Posted in Autism, Down syndrome, Physical Therapy and Special Needs, Speech and Occupational Therapy

Blog #100~20 Tidbits about Nick

Blog #100~ 20 Tidbits about Nick

To celebrate the 100 milestone of this blog “Down Syndrome with a Slice of Autism,” I made a list of 20 things about my son Nick.

Nick 20 years ago, what a little kewpie doll…..

Nick baby

1. Nick was born the day after his Dad’s birthday.

2. Nick was in NICU and on oxygen for one week due to an AV valve in his heart not closing.  Fortunately, this closed up within a week.  He was released from the hospital on Valentine’s Day which was also Ash Wednesday.

Aqua heart

3. Nick started early intervention with speech, occupational and physical therapy at 8 weeks old. They taught him sign language. He worked on a stability ball to build core strength long before it became trendy.

4. Nick was the youngest child to start horseback riding therapy in the early intervention program at age one.

5. We use to prop up pillows on the sides of his high chair to keep him from flopping over to the side, until his core became stronger.

Nick high chair

6. Due to his low muscle tone (a trait of Down syndrome) he didn’t walk or eat solid foods until he was 3 ½ years old.  We did a co-treatment with extensive OT and speech therapy with a feeding specialist using the Debra Beckman feeding technique

7. Nick doesn’t like yogurt or applesauce because I’d mix this awful smelling and tasting Nutrivene Vitamin Supplement into them.

8. To get Nick to pull up to stand, his brother would bounce ping pong balls on the coffee table to catch his attention. I also hung several music toys over the fireplace so he had to pull up to his feet to hear the music. (Hmmmm, maybe that’s why he’s obsessed with pushing buttons.) 🙂

9. Nick has been to the top of the Eiffel Tower and Notre Dame Cathedral.

Nick Eiffel Tower

10. He has been overseas three times including London, France and Spain.

11. Nick can replicate exact sneezes, high and low pitch, big and small ones.

12. He is so flexible that he can sleep with his legs crossed and folded all the way forward.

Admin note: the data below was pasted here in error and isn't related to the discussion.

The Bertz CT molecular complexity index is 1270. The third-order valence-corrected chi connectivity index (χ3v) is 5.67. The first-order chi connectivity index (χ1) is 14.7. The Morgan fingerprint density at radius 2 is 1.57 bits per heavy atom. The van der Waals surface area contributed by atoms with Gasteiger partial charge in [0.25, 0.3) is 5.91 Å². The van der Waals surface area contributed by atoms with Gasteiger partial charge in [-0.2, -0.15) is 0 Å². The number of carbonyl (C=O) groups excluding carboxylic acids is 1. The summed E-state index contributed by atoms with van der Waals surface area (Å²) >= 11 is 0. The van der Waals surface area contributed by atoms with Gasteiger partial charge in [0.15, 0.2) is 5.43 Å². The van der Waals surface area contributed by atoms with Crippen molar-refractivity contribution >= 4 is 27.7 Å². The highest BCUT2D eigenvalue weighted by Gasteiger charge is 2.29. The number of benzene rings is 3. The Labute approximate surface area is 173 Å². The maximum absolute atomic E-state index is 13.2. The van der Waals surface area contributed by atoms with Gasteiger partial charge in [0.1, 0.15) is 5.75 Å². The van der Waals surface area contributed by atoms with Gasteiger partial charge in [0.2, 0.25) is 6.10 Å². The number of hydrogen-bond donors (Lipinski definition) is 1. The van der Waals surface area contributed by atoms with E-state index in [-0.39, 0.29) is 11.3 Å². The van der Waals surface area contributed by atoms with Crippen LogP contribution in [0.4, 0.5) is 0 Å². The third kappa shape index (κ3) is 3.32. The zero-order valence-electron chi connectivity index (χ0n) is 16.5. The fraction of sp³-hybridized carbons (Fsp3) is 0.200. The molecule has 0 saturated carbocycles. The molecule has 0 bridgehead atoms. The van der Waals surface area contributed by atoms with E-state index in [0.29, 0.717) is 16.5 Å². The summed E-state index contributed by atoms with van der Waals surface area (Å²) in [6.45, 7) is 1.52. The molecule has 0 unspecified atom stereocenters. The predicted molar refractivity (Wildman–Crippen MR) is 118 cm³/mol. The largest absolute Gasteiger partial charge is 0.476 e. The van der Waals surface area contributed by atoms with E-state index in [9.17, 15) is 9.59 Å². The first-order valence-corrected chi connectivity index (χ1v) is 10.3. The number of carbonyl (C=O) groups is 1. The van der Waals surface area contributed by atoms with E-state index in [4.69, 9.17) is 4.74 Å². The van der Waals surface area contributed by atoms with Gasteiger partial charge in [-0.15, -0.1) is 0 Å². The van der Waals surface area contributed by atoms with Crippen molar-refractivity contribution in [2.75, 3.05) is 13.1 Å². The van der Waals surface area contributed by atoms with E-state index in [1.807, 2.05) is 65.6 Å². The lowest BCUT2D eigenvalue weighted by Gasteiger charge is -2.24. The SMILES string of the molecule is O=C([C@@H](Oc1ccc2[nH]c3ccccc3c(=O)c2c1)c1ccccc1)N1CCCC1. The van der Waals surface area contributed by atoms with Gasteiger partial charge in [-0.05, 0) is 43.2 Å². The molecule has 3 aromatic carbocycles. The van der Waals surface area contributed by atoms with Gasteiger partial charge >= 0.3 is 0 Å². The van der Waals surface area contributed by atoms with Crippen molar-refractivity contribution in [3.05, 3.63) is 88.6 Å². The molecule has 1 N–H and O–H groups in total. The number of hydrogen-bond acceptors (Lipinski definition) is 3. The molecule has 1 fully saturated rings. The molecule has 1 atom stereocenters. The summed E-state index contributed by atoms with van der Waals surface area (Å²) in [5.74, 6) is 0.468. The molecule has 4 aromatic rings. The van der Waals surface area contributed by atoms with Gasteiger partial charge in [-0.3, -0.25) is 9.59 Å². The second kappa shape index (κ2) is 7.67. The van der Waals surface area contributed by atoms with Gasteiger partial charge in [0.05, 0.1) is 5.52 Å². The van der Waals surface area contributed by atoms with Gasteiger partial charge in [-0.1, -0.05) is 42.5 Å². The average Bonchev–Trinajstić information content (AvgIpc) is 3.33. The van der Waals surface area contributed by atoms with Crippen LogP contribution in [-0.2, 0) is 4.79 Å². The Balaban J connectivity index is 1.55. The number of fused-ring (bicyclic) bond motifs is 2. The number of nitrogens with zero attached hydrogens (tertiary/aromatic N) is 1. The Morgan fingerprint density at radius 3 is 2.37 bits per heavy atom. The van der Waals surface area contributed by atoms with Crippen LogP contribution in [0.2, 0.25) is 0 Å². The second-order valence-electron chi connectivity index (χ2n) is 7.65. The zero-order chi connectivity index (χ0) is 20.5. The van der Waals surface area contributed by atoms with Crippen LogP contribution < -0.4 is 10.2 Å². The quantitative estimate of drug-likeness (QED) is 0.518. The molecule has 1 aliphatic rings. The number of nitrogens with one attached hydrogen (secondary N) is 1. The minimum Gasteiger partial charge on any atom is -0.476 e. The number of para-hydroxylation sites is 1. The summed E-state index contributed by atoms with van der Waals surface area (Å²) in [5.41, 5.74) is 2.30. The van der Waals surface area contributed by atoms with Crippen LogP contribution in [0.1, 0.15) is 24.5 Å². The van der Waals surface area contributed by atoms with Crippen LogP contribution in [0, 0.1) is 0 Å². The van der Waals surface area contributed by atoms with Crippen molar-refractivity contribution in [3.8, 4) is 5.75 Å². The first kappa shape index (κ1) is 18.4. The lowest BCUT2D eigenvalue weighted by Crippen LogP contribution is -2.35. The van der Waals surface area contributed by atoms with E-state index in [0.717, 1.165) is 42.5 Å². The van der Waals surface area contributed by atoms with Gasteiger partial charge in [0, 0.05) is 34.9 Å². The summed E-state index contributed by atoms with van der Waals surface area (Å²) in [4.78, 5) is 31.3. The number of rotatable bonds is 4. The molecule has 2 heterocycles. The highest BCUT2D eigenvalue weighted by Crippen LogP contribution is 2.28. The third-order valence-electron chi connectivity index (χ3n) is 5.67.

13. Nick’s a thrill seeker and will sign “more” as soon as a roller coaster ride is over.

14. He hates to wear hat and gloves no matter how cold it is.

Nick sled

Unless he’s indoors :)……….

Nick Winter Ninja

15. Nick’s favorite actor is Eddie Murphy, in the movies The Nutty Professor, Doctor Doolittle, and Norbit.

16. He doesn’t like any fruit at all (except raspberries, that is giving and getting them). He does LOVE salads.

raspberry

17. He won a gold medal in the softball throw event at the Illinois State Special Olympics.

Nick Special Olympics

18. Nick was evaluated for autism at age 5, but didn’t get a formal diagnosis until he was 11 years old.

19. Nick has a thing for dolphins and beluga whales.

Nick Kiss

20. Before the 30 fire alarm pulls, Nick would grab car remote keys and set the alarms off.

Hope you enjoyed the 20 snippets about Nick.  Thank you so much for reading and sharing Nick’s world for the last 100 blogs.   That’s what is in my noggin this week. 🙂

~Teresa

20 Year Old Nick…..

photo (120)

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Posted in Down syndrome, Speech and Occupational Therapy

Blog #2~ Language Barriers

Blog 2~Language Barriers

Rewinding this week back to when Nick was six years old.  At the time, Al’s brother and family (Ron & Ali along their kids Anna and Sam), lived in London.  For the second time we flew overseas to visit them.  Years ago, we had decided to never let Nick’s disabilities hold us back from getting out into the world.  Here is a little bit about the second trip over.

I love England; everybody gets what you are saying even if you pronounce it wrong.  “Where will you be staying?”  Asked the customs clerk with her proper English accent.

“Esh-er” I exclaimed like a true native Texan would say.

She followed up, “Oh you mean Eee-sher,” using a long “e” vowel sound. I didn’t mind that she corrected my phonetics. Everyone was so nice and accommodating.  The town of Esher was quaint, just outside of London with pubs a plenty.  Cheers to the pubs they are family friendly and the pints of beer go down smooth.